VOL. 27 - NO. 14
JUN 26 - 3, 2022
PO BOX 13283
OAKLAND, CA 94661-0283

510.595.7777 FAX

Joint Forces Journal is published privately, and in no way is connected with DoD, the U.S. Army, Navy, Air Force or Coast Guard. This website and the printed newspaper are intended for the members of the Armed Forces and their families. Contents do not necessarily reflect official views of the U.S. Government, the Department of Defense or the U.S. Army, Navy, Air Force or Coast Guard, and do not imply endorsements thereof. The marital status, physical handicap, political affiliation, or any other non-merit factor of the purchases, user or patron for advertisers prohibited. If a violation or rejection of this equal opportunity policy by an advertiser is confirmed, the publisher shall refuse to print advertising from that source until the violation is corrected. Editorial content is prepared and edited privately, and is provided by the Public Affairs Office of U.S. Army, Navy, Air Force and Coast Guard installations. Correspondence and material for publication should be addressed to: Editor, Joint Forces Journal, P.O. Box 13283, Oakland, CA, 94661-0283. Deadline for receiving articles and photos is 3 p.m. Monday for publication on Friday of that week. Joint Forces Journal editorial policy is to use bylines and photo credits where applicable and when submitted.

Marine Corps Orders Aviation Stand Down; 9 Marines Have Died in Accidents in Last 6 Months

Jun 17, 2022
by Erika I. Ritchie
After the deaths of nine Marines and the loss of four aircraft in six months, Marine Corps officials announced Tuesday, June 14, that all of its aviation units will be required to stop flying for a day to review safety procedures, address areas of concern and gather feedback.

The units will need to do their "stand down" between June 21 and July 1. The announcement follows a similar one-day "safety pause" initiated by the Navy for its aviation units worldwide.

On June 8, an MV-22B Osprey crashed over a training range in the Imperial Valley while doing aerial target exercises. All five Marines on board were killed; they were part of a Camp Pendleton squadron known as the Purple Foxes.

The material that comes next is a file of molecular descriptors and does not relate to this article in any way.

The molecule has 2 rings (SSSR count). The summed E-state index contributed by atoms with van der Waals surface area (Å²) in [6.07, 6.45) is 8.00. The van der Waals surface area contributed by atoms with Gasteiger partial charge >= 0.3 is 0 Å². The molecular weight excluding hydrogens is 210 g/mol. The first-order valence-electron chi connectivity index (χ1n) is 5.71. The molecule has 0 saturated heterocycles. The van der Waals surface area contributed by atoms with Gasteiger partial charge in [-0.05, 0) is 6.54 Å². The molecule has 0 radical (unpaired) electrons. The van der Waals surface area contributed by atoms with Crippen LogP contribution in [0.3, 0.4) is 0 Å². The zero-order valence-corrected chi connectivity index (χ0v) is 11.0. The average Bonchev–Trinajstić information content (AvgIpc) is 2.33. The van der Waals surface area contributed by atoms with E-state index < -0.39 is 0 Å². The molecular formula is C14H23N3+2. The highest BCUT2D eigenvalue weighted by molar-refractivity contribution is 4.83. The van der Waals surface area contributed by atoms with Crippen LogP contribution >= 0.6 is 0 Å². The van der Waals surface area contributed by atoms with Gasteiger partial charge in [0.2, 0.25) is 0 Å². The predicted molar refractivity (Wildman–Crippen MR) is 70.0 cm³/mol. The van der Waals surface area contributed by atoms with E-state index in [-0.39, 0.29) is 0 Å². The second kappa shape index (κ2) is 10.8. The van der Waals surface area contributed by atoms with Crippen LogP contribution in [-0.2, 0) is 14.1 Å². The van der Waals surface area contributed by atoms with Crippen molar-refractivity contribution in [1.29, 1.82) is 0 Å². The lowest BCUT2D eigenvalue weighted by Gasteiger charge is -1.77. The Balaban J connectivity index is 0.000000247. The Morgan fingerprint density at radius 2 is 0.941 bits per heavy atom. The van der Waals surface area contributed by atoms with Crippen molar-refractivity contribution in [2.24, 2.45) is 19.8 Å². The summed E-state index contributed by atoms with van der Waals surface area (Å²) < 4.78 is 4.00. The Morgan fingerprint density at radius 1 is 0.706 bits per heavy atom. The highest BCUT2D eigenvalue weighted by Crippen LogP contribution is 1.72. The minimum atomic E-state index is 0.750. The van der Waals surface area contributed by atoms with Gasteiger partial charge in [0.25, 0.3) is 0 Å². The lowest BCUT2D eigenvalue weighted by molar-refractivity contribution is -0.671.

The investigation into the crash is ongoing.

Four Marines from the 2nd Marine Aircraft Wing based in Jacksonville, North Carolina, were killed in March when an Osprey they were riding in went down during a training exercise in Norway.

Then, the Navy had a helicopter crash the day after the Osprey went down in the Imperial Valley near Glamis. The Navy helicopter crashed in the same general training area, but had no significant injuries reported.

* * * * *

Photo caption: Sailors and Marines board an MV-22B Osprey on the flight deck of USS Germantown (LSD 42). (Nicholas M. Skyles/U.S. Navy)


Biden Says 1st Female Armed Services Chief Is 'About Time'

Andrews Plans to Swap its Vietnam-Era Huey Helicopters for the New Grey Wolf

USS Wichita Survives a Fight With the Navy that Could Have Sent It into Early Retirement

Navy Destroyer Bears Name of Decorated Marine Killed in WWII

TRAVEL & ENTERTAINMENT: Livermore Valley Arts Celebrates a Variety of American Stories in the Coming Months

TRAVEL & ENTERTAINMENT: BroadwaySF’s “The Prom” Offers Original Music, Laughs, and Tears of Joy in a ‘Clash-of-Cultures’ Mash-Up

TRAVEL & ENTERTAINMENT: Universal Studios Hollywood Delivers Non-Stop Summer Fun with Its Blockbuster Rides, Attractions and Lands

Run Silent: The Birth of a Nuclear Navy

U.S. Forces Train for a Little-Known But Crucial Battlefield Skill